Sorry, no clever alternate title today.

Currently I am teaching One-Step equations. For my non-math teacher readers, these are equations like

x + 10 = -3 5x = 45

x – 5 = 8 x/7 = 9

x + -1/2 = 5/4 6/7 x = 2/3

So essentially equations where only one thing is being done to the variable and you only have one thing to do in order to find the solution. My students did really well with the addition and subtraction ones. Although they still struggle with signed integer addition and it took a little prompting for them to complete problems where they needed to add or subtract fractions. But mostly they did well.

Addition and subtraction equations were yesterday and today we did multiplication and division equations, which were more of a challenge for them. There is still only one step to do, but the concepts concerning how multiplication and division are related are very fuzzy. When I asked them “dividing by 5 is the same as multiplying by what number”? I confused a great many of them and I am not sure that I ever brought some of them back from that confusion. My pedagogy is weak here. I am not sure how to effectively scaffold the relational understanding needed because I have not often had to teach this particular topic. If anyone has some resources I would appreciate it.

My first block fought me tooth and nail today. No one wanted to be on task. Every time I redirected another group stopped working. They really wore me out. My other blocks generally were very engaged today, but this has been two days in a row for that first block. I called a few parents during lunch to ask for some help. (I am taking Gary Rubenstein’s advice here: he says to not to threaten to call parents but to simply do it unexpectedly. I hope it works. We’re in the second full week and it feels like I am fighting to win back a class a little already.) I told them today that I have an infinite amount of patience. That isn’t quite true, but I have enough to not give up on them. I told them I’m just going to keep asking and expecting work from them. I can do it until they are sick of me. I will keep doing it. But talk is cheap. I’ll have to show them I mean it by doing exactly that tomorrow.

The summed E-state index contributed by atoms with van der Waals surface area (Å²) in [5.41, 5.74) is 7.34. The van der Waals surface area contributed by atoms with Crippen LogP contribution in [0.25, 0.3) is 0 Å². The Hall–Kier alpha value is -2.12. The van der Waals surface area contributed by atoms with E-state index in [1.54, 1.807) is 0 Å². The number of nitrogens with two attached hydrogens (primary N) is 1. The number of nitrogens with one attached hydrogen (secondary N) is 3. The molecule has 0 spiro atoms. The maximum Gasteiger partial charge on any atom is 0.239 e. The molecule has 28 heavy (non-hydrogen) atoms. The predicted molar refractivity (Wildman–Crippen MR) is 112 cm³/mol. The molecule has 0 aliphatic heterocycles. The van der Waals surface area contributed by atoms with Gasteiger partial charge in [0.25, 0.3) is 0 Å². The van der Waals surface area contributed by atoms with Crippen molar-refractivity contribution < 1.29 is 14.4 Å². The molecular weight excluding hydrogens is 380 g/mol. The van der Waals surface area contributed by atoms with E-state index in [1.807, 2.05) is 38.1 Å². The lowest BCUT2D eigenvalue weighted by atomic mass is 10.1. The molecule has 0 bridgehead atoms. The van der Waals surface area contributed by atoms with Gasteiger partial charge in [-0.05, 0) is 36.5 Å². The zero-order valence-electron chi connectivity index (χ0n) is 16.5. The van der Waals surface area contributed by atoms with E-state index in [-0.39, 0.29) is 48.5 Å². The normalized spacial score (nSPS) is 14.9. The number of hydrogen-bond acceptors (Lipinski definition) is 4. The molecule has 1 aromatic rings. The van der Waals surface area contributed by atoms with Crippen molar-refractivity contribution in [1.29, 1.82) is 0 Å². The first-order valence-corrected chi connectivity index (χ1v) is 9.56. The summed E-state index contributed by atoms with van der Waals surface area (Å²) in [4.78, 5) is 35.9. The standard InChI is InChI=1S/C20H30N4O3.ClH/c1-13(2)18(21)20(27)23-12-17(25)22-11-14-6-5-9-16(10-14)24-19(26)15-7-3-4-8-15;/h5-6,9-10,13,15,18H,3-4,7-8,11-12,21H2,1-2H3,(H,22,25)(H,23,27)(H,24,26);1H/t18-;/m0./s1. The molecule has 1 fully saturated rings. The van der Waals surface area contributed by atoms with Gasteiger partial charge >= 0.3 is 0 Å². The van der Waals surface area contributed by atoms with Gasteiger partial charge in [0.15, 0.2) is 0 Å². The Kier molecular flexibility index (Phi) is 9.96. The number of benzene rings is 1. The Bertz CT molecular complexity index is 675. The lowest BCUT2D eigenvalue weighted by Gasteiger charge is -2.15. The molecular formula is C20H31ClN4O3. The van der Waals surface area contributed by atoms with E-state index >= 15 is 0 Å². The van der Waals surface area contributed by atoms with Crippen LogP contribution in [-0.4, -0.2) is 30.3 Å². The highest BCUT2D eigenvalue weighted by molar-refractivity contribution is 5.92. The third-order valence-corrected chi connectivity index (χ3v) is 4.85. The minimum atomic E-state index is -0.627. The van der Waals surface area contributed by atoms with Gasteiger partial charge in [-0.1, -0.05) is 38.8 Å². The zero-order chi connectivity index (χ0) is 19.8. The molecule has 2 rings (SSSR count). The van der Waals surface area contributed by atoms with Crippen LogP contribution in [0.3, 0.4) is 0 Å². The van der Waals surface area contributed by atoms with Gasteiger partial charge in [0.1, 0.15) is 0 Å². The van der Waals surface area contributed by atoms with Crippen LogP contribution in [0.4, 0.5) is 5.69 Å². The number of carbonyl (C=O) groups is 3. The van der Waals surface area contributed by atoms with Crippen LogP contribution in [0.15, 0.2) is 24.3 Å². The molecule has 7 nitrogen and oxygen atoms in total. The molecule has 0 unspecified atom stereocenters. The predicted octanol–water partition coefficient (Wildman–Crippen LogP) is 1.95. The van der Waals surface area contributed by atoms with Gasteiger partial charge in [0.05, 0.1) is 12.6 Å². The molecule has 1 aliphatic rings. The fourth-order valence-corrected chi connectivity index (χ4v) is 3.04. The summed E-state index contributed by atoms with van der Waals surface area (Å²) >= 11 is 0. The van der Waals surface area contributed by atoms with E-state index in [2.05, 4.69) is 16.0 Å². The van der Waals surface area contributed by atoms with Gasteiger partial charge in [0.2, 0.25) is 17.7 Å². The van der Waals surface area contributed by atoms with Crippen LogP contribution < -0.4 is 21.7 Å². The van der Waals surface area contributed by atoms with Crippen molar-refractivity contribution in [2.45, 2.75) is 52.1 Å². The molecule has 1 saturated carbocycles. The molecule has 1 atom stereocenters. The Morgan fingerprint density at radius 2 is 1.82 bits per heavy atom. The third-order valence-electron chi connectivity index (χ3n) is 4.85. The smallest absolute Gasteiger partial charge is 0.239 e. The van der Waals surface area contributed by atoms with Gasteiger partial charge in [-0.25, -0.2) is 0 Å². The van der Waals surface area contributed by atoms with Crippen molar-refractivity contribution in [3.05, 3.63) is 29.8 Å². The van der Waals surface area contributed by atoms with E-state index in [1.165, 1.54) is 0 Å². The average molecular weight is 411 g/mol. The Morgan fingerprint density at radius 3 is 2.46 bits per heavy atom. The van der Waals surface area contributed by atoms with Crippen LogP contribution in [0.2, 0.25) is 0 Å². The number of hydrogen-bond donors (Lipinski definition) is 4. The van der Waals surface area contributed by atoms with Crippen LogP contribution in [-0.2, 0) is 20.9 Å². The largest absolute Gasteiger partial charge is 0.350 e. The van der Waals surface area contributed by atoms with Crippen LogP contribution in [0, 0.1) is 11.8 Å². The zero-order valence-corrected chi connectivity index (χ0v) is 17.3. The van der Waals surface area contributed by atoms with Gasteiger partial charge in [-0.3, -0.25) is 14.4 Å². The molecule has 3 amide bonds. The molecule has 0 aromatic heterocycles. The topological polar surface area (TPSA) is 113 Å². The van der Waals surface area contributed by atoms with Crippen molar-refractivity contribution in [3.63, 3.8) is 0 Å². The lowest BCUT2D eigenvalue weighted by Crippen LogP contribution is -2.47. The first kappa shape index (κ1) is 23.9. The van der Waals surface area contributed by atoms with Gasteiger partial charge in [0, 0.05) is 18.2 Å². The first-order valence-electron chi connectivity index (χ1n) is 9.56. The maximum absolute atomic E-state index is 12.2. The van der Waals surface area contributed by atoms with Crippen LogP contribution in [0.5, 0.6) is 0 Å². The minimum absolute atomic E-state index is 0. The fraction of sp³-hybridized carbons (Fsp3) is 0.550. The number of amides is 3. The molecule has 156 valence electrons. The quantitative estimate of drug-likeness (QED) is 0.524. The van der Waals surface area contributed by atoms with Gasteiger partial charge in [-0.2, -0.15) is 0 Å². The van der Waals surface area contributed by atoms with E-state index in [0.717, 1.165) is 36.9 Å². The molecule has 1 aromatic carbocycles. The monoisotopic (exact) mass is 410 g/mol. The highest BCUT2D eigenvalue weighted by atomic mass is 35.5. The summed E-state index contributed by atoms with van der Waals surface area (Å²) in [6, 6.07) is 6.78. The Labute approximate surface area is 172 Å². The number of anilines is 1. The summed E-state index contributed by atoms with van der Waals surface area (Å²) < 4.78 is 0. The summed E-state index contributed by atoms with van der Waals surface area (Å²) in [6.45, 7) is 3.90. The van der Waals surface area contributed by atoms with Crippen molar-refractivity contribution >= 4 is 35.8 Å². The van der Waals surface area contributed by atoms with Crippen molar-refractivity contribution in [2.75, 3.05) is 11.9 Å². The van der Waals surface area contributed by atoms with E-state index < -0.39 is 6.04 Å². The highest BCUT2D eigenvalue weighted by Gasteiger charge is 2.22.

And the day after that.

And the day after that.

And the day after that.

All the way to day 180.

I hope it doesn’t take that long.

(This ending inspired by my favorite poem, i went fishing with my family when i was five by Tao Lin. I just realized that “And the day after that” should have been my alternate title, but I’m just stream-of-consciousnessing this posts mostly. I do some minor editing after and a little organization in my head before. Sorry.)